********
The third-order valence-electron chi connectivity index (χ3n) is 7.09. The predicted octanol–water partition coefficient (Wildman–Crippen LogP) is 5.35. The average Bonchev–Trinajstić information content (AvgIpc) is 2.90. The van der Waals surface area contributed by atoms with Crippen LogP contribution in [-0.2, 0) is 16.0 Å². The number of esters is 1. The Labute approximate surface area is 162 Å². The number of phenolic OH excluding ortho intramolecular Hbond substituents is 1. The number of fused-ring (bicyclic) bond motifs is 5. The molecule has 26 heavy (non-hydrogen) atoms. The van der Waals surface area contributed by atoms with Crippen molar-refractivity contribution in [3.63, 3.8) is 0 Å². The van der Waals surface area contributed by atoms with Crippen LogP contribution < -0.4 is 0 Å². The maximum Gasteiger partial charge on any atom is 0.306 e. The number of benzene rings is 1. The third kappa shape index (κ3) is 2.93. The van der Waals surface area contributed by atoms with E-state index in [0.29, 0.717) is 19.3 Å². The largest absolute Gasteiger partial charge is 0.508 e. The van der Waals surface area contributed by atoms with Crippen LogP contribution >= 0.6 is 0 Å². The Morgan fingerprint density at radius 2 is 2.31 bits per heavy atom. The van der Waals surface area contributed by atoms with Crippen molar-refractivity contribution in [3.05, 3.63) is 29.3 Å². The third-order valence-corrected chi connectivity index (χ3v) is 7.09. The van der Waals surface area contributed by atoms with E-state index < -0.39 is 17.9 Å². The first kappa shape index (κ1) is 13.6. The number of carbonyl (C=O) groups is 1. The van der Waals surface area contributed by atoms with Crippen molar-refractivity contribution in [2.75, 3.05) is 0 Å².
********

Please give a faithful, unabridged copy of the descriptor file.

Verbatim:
The third-order valence-electron chi connectivity index (χ3n) is 7.09. The predicted octanol–water partition coefficient (Wildman–Crippen LogP) is 5.35. The average Bonchev–Trinajstić information content (AvgIpc) is 2.90. The van der Waals surface area contributed by atoms with Crippen LogP contribution in [-0.2, 0) is 16.0 Å². The number of esters is 1. The Labute approximate surface area is 162 Å². The number of phenolic OH excluding ortho intramolecular Hbond substituents is 1. The number of fused-ring (bicyclic) bond motifs is 5. The molecule has 26 heavy (non-hydrogen) atoms. The van der Waals surface area contributed by atoms with Crippen molar-refractivity contribution in [3.63, 3.8) is 0 Å². The van der Waals surface area contributed by atoms with Crippen LogP contribution < -0.4 is 0 Å². The maximum Gasteiger partial charge on any atom is 0.306 e. The number of benzene rings is 1. The third kappa shape index (κ3) is 2.93. The van der Waals surface area contributed by atoms with E-state index in [0.29, 0.717) is 19.3 Å². The largest absolute Gasteiger partial charge is 0.508 e. The van der Waals surface area contributed by atoms with Crippen LogP contribution >= 0.6 is 0 Å². The Morgan fingerprint density at radius 2 is 2.31 bits per heavy atom. The van der Waals surface area contributed by atoms with Crippen molar-refractivity contribution in [3.05, 3.63) is 29.3 Å². The third-order valence-corrected chi connectivity index (χ3v) is 7.09. The van der Waals surface area contributed by atoms with E-state index < -0.39 is 17.9 Å². The first kappa shape index (κ1) is 13.6. The number of carbonyl (C=O) groups is 1. The van der Waals surface area contributed by atoms with Crippen molar-refractivity contribution in [2.75, 3.05) is 0 Å².